The Australian Taxation Office (ATO) is making a new 'naughty list' and checking it twice. Specifically, it's coming after five years' worth of previous tax returns in a bid to flush out dodgy claims relating to lifestyle assets. Here's what you need to know.
Australia's tax office has announced it's going to be looking more critically into lifestyle assets, like expensive yachts and fine artworks, in an effort to crackdown on misreported wealth. And it's looking back at people's previous records.
The ATO has revealed it's going after five years worth of data from more than 30 insurance companies around Australia in an attempt to ensure "taxpayers are fulfilling their tax and superannuation reporting obligations."
The data, from 2015–16 until the most recent 2019–20 tax year, will give the ATO a better idea of which taxpayers own high value lifestyle assets, including marine vessels, thoroughbred horses, fine art, high value motor vehicles and aircraft, but aren't reporting it to the authority in an effort to reduce their tax bill. Basically, boujee people beware.
"If a taxpayer is reporting a taxable income of $70,000 to us but we know they own a three million dollar yacht then this is likely to raise some red flags," Deborah Jenkins, the ATO's deputy commissioner, said in a media release.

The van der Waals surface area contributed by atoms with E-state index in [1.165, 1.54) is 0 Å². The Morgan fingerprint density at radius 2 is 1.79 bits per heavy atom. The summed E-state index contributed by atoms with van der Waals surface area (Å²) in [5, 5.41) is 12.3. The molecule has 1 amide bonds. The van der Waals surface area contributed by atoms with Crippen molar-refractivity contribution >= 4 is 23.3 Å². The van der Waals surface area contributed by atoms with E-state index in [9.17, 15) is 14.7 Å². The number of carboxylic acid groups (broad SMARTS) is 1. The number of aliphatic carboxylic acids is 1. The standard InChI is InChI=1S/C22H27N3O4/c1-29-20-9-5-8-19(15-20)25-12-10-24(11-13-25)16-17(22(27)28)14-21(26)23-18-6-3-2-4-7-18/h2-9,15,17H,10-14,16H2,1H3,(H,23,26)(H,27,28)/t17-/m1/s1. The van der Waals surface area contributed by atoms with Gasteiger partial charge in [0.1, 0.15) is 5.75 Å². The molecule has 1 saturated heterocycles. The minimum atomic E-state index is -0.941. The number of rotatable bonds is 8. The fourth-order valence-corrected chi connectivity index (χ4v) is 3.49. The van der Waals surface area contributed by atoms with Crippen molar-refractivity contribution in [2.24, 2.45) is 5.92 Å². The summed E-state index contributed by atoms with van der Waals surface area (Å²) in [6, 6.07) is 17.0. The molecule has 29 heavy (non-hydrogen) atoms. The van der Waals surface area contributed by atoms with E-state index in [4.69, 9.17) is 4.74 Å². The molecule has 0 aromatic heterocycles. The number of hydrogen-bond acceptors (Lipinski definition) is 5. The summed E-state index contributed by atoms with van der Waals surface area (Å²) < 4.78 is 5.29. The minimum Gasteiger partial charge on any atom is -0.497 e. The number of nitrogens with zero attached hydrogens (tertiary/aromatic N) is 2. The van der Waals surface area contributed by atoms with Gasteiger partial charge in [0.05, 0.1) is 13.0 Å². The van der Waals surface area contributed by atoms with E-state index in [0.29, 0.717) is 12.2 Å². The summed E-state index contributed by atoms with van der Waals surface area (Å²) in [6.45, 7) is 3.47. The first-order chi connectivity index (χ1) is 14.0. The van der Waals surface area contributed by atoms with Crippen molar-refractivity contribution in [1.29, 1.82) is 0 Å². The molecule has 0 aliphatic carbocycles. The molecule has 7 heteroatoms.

"Regardless of your level of wealth, we all need to pay the correct amount of tax, and this data will allow us to ensure those people who can afford these kinds of items are doing the right thing, along with everyone else.
"Doing things like being untruthful about your income or failing to declare capital gains is effectively stealing from the community – and this is money the community is missing out on to pay for infrastructure and services we all rely on like schools, hospitals, and roads."
The ATO will be asking the insurers for data regarding assets over a certain monetary threshold so while your $100 artwork from the local markets might feel high value, it's not going to be applicable. What's actually going to be looked at is the following:
- Marine vessels exceeding $100,000
- Motor vehicles exceeding $65,000
- Thoroughbred horses exceeding $65,000
- Fine art exceeding $100,000 per item
- Aircraft exceeding $150,000
If you happen to be one of the lucky Australians to afford any of the above items, the new data will be passed onto the ATO's compliance team, which will help inform them who they might need to start hunting down for unpaid bills.
"Taxpayers selected for compliance activities are identified through other methodologies. The data is made available to our compliance teams to support their risk profiling of the selected taxpayers. Existence of an insurance policy may or may not prompt the compliance officer to pursue a particular line of enquiry," Jenkins said.
"If we discover incorrect GST input tax credit claims for items purchased for personal reasons, we’ll be following up and seeking full repayment on top of any applicable interest and penalties."
So if you can afford any of the high value items on the ATO's Christmas list, it's likely you'll be able to also afford the applicable interest and penalties that'll apply for not properly disclosing it too.
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